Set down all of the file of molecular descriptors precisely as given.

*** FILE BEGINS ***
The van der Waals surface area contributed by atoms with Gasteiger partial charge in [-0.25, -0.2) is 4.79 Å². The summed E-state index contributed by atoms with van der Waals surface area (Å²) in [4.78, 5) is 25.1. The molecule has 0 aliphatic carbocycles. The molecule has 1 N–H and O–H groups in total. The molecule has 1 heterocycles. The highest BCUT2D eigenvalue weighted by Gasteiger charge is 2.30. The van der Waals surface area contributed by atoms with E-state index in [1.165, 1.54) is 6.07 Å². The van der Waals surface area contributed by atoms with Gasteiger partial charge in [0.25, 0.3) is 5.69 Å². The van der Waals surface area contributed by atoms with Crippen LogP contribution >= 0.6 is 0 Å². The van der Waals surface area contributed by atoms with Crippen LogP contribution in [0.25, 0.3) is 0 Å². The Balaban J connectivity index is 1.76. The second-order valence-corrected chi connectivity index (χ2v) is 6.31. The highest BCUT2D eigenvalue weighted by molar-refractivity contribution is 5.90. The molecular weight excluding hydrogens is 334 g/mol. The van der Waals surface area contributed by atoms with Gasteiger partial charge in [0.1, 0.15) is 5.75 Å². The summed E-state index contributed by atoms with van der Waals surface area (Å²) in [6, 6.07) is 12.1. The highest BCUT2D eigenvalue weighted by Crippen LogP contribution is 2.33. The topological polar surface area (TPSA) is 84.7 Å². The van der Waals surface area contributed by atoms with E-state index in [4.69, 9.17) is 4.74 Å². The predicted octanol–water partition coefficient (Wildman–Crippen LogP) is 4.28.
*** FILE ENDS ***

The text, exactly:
The van der Waals surface area contributed by atoms with Gasteiger partial charge in [-0.25, -0.2) is 4.79 Å². The summed E-state index contributed by atoms with van der Waals surface area (Å²) in [4.78, 5) is 25.1. The molecule has 0 aliphatic carbocycles. The molecule has 1 N–H and O–H groups in total. The molecule has 1 heterocycles. The highest BCUT2D eigenvalue weighted by Gasteiger charge is 2.30. The van der Waals surface area contributed by atoms with E-state index in [1.165, 1.54) is 6.07 Å². The van der Waals surface area contributed by atoms with Gasteiger partial charge in [0.25, 0.3) is 5.69 Å². The van der Waals surface area contributed by atoms with Crippen LogP contribution >= 0.6 is 0 Å². The van der Waals surface area contributed by atoms with Crippen LogP contribution in [0.25, 0.3) is 0 Å². The Balaban J connectivity index is 1.76. The second-order valence-corrected chi connectivity index (χ2v) is 6.31. The highest BCUT2D eigenvalue weighted by molar-refractivity contribution is 5.90. The molecular weight excluding hydrogens is 334 g/mol. The van der Waals surface area contributed by atoms with Gasteiger partial charge in [0.1, 0.15) is 5.75 Å². The summed E-state index contributed by atoms with van der Waals surface area (Å²) in [6, 6.07) is 12.1. The highest BCUT2D eigenvalue weighted by Crippen LogP contribution is 2.33. The topological polar surface area (TPSA) is 84.7 Å². The van der Waals surface area contributed by atoms with E-state index in [4.69, 9.17) is 4.74 Å². The predicted octanol–water partition coefficient (Wildman–Crippen LogP) is 4.28.